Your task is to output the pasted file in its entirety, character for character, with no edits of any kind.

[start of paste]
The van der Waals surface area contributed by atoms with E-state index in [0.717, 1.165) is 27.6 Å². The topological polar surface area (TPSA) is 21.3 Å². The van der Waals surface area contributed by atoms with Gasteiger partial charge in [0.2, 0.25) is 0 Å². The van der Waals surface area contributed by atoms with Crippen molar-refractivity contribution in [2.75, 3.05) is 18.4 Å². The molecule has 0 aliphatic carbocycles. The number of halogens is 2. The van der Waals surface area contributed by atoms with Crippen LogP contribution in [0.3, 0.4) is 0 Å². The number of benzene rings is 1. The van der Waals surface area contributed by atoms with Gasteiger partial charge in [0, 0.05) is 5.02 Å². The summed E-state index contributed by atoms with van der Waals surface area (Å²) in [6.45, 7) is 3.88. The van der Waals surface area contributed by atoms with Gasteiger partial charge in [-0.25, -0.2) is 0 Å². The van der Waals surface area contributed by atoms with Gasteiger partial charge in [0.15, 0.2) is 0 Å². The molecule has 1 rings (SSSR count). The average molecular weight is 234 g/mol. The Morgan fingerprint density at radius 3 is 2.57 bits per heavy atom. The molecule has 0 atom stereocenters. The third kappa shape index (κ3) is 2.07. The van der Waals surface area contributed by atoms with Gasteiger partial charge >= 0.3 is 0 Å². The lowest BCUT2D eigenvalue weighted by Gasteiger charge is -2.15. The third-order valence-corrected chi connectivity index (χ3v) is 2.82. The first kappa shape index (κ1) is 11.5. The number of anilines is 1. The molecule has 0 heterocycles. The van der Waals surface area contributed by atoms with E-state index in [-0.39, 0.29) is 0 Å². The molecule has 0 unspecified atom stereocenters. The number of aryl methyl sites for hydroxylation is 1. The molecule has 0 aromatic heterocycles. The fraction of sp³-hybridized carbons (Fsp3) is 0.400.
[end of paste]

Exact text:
The van der Waals surface area contributed by atoms with E-state index in [0.717, 1.165) is 27.6 Å². The topological polar surface area (TPSA) is 21.3 Å². The van der Waals surface area contributed by atoms with Gasteiger partial charge in [0.2, 0.25) is 0 Å². The van der Waals surface area contributed by atoms with Crippen molar-refractivity contribution in [2.75, 3.05) is 18.4 Å². The molecule has 0 aliphatic carbocycles. The number of halogens is 2. The van der Waals surface area contributed by atoms with Crippen LogP contribution in [0.3, 0.4) is 0 Å². The number of benzene rings is 1. The van der Waals surface area contributed by atoms with Gasteiger partial charge in [0, 0.05) is 5.02 Å². The summed E-state index contributed by atoms with van der Waals surface area (Å²) in [6.45, 7) is 3.88. The van der Waals surface area contributed by atoms with Gasteiger partial charge in [-0.25, -0.2) is 0 Å². The van der Waals surface area contributed by atoms with Gasteiger partial charge in [0.15, 0.2) is 0 Å². The molecule has 1 rings (SSSR count). The average molecular weight is 234 g/mol. The Morgan fingerprint density at radius 3 is 2.57 bits per heavy atom. The molecule has 0 atom stereocenters. The third kappa shape index (κ3) is 2.07. The van der Waals surface area contributed by atoms with Gasteiger partial charge >= 0.3 is 0 Å². The lowest BCUT2D eigenvalue weighted by Gasteiger charge is -2.15. The third-order valence-corrected chi connectivity index (χ3v) is 2.82. The first kappa shape index (κ1) is 11.5. The number of anilines is 1. The molecule has 0 heterocycles. The van der Waals surface area contributed by atoms with E-state index in [-0.39, 0.29) is 0 Å². The molecule has 0 unspecified atom stereocenters. The number of aryl methyl sites for hydroxylation is 1. The molecule has 0 aromatic heterocycles. The fraction of sp³-hybridized carbons (Fsp3) is 0.400.